When you are in debt you can do everything and anything to get your life financially back on track and to pay off your loans. However, if you knew where to start wouldn’t it be a bit easier? The process can be very overwhelming and scary, which can cause confusion when gathering your debt totals and your financial statements. However, there are many tools related to debt deduction, which have proved to be both effective and helpful.
Okay, so you know you are in debt and the first thing you should not do is panic. What had to happen has happened and now it’s time you created a game plan. There are several ideas and strategies you can use, but a popular one is referred to as the debt snowball.
How Does The Debt Snowball Work?
Is exactly what you may be thinking. The debt snowball starts of by you paying off the debt with the least balance first. The debt reduction method means you calculate the balances on your loan accounts and arrange them from lowest to highest. After this, you need to total the minimum balances of all the accounts and start paying at the minimum amount that is due. You need to stay dedicated throughout this first step of the debt snowball process.
Once you have fully paid off this balance, you can then move on to the next debt that is in the list. Included with this will be any extra payments that you have made towards your initial debt and your minimum balances. The debt snowball strategy will increase as more of your debts have been paid off. Hopefully, it won’t be long until the debts are paid off and you are totally free of debt.
Simple Stages of the Debt Snowball
You’ve made your game plan and you know exactly what you are doing, you also need to be familiar with the basic stages of the debt snowball tactic:
- Firstly, you need to list all your debts from the uppermost to the lowest.
- Secondly, you need to pay the smallest due for each of the accounts.
- Thirdly, you can either earn extra money or cut down on your expenses, or use any extra funds you may have for the debt that has the least balance.
- After this account is fully paid off, you can include any extra payments you used towards your initial debt and the old minimum payments and total these.
- With this new sum, you apply it to the next debt on your list, which would be the second-lowest.
- The basics listed above need to be repeated until all of your debts are paid off.
A main benefit of the debt snowball method is you can hit some rapid wins, as you will be dealing with the lowest account first. This balance should be paid off around a few months or maybe even weeks.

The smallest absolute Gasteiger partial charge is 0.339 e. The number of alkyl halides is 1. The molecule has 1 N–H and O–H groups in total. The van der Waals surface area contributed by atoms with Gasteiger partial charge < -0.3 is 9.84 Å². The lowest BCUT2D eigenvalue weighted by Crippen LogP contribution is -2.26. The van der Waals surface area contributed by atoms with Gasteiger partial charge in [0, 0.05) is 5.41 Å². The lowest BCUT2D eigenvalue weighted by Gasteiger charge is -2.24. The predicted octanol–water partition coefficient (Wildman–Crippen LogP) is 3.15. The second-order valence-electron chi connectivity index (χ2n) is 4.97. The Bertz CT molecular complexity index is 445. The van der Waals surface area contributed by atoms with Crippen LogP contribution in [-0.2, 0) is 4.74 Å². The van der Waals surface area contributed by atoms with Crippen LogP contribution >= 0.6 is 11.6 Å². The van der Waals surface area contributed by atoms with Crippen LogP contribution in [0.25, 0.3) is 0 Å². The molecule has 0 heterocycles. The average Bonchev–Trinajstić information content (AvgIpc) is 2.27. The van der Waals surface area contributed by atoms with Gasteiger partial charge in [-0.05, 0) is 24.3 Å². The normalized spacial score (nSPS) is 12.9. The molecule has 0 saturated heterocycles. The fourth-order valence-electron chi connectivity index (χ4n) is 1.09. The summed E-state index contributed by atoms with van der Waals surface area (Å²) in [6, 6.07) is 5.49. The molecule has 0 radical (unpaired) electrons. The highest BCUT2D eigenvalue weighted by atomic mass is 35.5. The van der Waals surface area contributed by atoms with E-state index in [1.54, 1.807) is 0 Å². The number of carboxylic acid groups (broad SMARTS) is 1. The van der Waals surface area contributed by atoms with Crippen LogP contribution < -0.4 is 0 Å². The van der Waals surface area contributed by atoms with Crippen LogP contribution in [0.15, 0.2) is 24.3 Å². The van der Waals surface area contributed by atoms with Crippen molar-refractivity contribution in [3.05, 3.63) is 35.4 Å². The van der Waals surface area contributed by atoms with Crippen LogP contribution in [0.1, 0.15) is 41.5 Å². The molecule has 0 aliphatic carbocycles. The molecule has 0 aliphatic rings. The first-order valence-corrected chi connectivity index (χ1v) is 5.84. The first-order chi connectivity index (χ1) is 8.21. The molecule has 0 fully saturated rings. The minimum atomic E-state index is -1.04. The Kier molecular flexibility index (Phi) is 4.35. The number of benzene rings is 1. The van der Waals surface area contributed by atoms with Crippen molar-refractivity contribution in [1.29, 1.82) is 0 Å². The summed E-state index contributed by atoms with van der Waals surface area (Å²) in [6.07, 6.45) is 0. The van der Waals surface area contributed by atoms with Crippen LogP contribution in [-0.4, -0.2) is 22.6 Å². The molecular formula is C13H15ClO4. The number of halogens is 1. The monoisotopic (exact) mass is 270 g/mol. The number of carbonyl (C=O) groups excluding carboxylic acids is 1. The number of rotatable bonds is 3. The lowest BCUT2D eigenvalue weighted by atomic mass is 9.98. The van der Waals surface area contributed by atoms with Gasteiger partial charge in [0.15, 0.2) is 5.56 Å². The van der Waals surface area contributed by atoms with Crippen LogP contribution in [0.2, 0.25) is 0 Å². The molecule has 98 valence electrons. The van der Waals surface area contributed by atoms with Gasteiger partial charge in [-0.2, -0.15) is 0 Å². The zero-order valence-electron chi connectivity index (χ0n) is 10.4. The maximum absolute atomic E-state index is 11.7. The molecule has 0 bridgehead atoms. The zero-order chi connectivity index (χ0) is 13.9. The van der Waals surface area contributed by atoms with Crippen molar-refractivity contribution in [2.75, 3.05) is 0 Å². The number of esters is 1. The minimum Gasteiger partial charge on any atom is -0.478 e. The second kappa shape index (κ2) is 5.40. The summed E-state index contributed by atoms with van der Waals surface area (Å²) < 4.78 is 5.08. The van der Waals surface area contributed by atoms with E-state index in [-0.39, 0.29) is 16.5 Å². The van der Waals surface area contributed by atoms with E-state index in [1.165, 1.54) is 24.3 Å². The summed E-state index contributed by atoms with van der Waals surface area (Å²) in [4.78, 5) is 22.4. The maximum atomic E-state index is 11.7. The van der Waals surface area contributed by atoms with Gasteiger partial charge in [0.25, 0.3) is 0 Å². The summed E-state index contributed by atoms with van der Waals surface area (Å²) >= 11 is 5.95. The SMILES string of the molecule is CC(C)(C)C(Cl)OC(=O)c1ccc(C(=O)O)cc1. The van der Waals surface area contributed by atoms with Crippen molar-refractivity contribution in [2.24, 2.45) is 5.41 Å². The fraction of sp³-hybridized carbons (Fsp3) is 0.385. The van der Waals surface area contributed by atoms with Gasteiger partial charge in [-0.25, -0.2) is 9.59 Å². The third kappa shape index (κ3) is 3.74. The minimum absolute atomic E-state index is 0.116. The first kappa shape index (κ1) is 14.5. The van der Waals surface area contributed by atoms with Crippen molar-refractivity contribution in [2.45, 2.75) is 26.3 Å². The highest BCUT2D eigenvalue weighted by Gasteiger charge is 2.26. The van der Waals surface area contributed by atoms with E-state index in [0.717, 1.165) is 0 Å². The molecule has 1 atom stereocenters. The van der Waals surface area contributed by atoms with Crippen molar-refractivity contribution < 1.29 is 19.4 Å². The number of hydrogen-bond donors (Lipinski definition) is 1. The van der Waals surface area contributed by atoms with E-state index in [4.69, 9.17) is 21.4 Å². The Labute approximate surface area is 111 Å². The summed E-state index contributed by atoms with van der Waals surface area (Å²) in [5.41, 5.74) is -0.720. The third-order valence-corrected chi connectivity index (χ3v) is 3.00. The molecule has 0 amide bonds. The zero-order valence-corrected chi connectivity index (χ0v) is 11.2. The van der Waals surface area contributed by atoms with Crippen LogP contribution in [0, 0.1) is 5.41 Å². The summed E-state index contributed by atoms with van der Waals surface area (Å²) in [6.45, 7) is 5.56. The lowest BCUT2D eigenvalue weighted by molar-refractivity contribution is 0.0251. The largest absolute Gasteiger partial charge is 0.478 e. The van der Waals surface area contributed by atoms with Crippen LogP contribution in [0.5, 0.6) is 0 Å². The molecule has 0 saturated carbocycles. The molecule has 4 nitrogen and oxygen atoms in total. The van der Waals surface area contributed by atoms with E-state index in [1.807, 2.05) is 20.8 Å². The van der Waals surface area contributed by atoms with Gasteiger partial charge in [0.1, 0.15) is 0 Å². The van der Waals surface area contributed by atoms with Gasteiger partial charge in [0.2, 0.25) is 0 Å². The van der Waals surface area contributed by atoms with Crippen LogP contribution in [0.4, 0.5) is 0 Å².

What You Need To Know About the Debt Snowball Strategy
Before you start to consider this method, it is important you are familiar with a few factors. This method is a popular way to help pay off debt, but depending on your situation it may not be for you. You may also want to consider the debt avalanche method, which includes paying off the debt starting with the highest interest rate first. Both options need to be considered, and in the end you need to select which best suits you and mostly fits your situation. Once you have considered everything, and you do select the debt snowball method, it is important to keep the following things in mind:
- Give lenders a heads-up – contacting your lender and telling them to add any extra payments to the main balance of the loan is something you may want to do. Financial institutes like mortgage lenders or auto will apply additional money towards the subsequent payment. Basically, this splits the payment between the principal and the interest. What you want to do is get out of debt faster, so you may want the funds going to the major account, which will save you money on interest.
- Selecting the high interest rate – you do not have to fully stick to the basics of the debt snowball, as you may want to start off with paying the highest interest rate first. The approach will obviously remain the same, but you may also be saving a lot of money.
- Do not put your retirement in danger – this strategy is effective for a little period of time, but it also needs careful implementation. Whilst paying off debt, many individuals choose to stop retirement contributions or monthly savings all to get out of debt a lot faster. Doing this is smart, but doing it for too long can result in sacrificing your retirement and quality of life, just so you can quickly get out of debt.
No matter how long it takes to pay off your debt, you need to stay dedicated and motivated and avoid any short-cuts, which could actually come as a risk to you in the long term.